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LA City Council to consider dramatic change to garbage collection



The City of L.A.'s proposed plan for collecting trash from businesses and apartment buildings could spur more recycling and reduce the amount of garbage sent to the Puente Hills landfill.
The City of L.A.'s proposed plan for collecting trash from businesses and apartment buildings could spur more recycling and reduce the amount of garbage sent to the Puente Hills landfill.
Roberto (Bear) Guerra

A plan to overhaul the way garbage is collected from Los Angeles apartment buildings and commercial businesses is expected to be approved Tuesday by the Los Angeles City Council.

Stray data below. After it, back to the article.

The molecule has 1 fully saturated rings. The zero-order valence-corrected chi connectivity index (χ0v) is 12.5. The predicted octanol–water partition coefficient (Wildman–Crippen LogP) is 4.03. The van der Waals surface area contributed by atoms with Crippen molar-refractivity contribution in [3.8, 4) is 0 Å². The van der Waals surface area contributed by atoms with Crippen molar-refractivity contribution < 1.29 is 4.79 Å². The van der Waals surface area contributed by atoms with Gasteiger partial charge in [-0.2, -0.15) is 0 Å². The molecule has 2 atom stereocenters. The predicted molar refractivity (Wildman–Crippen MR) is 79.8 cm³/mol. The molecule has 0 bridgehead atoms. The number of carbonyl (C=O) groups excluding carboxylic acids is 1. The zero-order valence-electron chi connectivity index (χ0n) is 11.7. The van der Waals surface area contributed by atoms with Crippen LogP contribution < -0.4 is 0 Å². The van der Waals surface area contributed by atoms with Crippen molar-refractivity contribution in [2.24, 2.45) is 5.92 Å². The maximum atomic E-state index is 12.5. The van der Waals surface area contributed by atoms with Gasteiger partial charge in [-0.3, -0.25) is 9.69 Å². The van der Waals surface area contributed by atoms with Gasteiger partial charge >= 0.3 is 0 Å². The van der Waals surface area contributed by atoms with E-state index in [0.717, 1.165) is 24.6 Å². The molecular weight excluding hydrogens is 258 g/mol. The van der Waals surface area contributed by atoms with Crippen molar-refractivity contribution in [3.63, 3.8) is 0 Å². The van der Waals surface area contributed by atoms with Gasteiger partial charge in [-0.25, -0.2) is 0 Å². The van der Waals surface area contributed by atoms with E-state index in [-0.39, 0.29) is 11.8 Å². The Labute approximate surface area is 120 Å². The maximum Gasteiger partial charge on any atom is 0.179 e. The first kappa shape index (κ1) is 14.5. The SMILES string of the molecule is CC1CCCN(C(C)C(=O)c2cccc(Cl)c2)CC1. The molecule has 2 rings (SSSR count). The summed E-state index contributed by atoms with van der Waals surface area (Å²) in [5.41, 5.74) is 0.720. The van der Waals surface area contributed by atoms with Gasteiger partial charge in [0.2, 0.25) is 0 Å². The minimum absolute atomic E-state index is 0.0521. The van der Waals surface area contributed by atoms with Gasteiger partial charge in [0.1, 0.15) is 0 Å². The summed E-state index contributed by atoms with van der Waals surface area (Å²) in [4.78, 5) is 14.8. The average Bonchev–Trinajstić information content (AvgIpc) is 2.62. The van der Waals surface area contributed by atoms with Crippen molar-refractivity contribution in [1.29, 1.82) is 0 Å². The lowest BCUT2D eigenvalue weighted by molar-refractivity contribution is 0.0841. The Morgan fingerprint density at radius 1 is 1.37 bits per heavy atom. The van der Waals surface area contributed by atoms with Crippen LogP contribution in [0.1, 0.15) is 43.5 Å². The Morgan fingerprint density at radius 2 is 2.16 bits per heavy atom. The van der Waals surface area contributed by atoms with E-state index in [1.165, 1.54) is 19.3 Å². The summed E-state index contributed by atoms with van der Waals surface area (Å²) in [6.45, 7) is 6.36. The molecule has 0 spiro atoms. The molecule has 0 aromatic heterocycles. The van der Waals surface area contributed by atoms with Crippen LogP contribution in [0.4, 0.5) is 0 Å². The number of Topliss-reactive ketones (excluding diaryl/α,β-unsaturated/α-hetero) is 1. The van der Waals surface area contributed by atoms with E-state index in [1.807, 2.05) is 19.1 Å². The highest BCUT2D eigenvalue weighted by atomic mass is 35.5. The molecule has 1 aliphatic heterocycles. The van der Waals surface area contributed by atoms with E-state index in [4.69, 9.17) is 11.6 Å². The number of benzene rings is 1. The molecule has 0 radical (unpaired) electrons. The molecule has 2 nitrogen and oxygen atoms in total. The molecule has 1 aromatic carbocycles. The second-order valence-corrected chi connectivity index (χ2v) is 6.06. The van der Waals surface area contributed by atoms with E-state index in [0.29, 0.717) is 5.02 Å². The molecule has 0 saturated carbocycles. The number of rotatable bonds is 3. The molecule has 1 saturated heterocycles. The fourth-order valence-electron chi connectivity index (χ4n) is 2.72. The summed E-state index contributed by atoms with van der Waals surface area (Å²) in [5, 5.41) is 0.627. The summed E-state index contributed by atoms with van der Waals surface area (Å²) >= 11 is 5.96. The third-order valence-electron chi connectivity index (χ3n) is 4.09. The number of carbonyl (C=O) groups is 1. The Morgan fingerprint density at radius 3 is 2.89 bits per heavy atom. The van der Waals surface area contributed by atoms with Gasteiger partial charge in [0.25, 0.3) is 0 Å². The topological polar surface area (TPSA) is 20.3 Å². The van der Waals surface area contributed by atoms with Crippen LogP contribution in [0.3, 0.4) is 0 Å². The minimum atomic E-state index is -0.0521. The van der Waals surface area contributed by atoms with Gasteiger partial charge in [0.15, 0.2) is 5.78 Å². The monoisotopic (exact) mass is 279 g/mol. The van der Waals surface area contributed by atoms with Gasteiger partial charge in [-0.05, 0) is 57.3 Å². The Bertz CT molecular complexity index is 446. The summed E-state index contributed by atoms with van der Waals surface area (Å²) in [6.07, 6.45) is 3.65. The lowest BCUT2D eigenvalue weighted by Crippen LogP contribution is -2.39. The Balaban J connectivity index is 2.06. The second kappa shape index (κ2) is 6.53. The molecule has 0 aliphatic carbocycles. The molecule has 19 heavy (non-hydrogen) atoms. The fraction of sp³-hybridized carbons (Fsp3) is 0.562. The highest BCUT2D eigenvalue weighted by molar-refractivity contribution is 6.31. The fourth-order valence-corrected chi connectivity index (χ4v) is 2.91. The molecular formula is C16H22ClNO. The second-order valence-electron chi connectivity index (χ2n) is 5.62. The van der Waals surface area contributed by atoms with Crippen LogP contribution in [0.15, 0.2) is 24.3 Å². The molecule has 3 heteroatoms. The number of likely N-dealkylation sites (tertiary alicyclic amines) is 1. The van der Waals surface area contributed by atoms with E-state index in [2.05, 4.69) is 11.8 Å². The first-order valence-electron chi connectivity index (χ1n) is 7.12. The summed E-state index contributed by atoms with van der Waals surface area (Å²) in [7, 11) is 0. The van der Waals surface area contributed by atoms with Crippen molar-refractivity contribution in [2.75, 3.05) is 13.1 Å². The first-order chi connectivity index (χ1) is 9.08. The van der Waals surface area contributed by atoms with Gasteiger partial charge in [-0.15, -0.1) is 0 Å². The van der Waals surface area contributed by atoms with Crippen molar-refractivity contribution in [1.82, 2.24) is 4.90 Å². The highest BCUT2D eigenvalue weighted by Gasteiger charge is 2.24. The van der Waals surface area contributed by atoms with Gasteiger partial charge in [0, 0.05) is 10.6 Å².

The City of Los Angeles is responsible for collecting trash from single-family homes. But private haulers handle garbage collection at apartment buildings and businesses. Under the current system, haulers are able to negotiate directly with landlords.

An ordinance being considered by the L.A. City Council would change that. The new system would divide the city into areas served by haulers selected by the city through a competitive bidding process. That would allow the city to mandate higher environmental standards for trucks and greater efforts to recycle.

Pro-business groups and the Apartment Association of Greater L.A. have opposed the proposal. They believe the franchise system will reduce competition.

If approved by the city council, the new system would go into effect in 2017. The proposal to create a trash franchise system was originally approved in November of 2012 and passed through committee a year ago.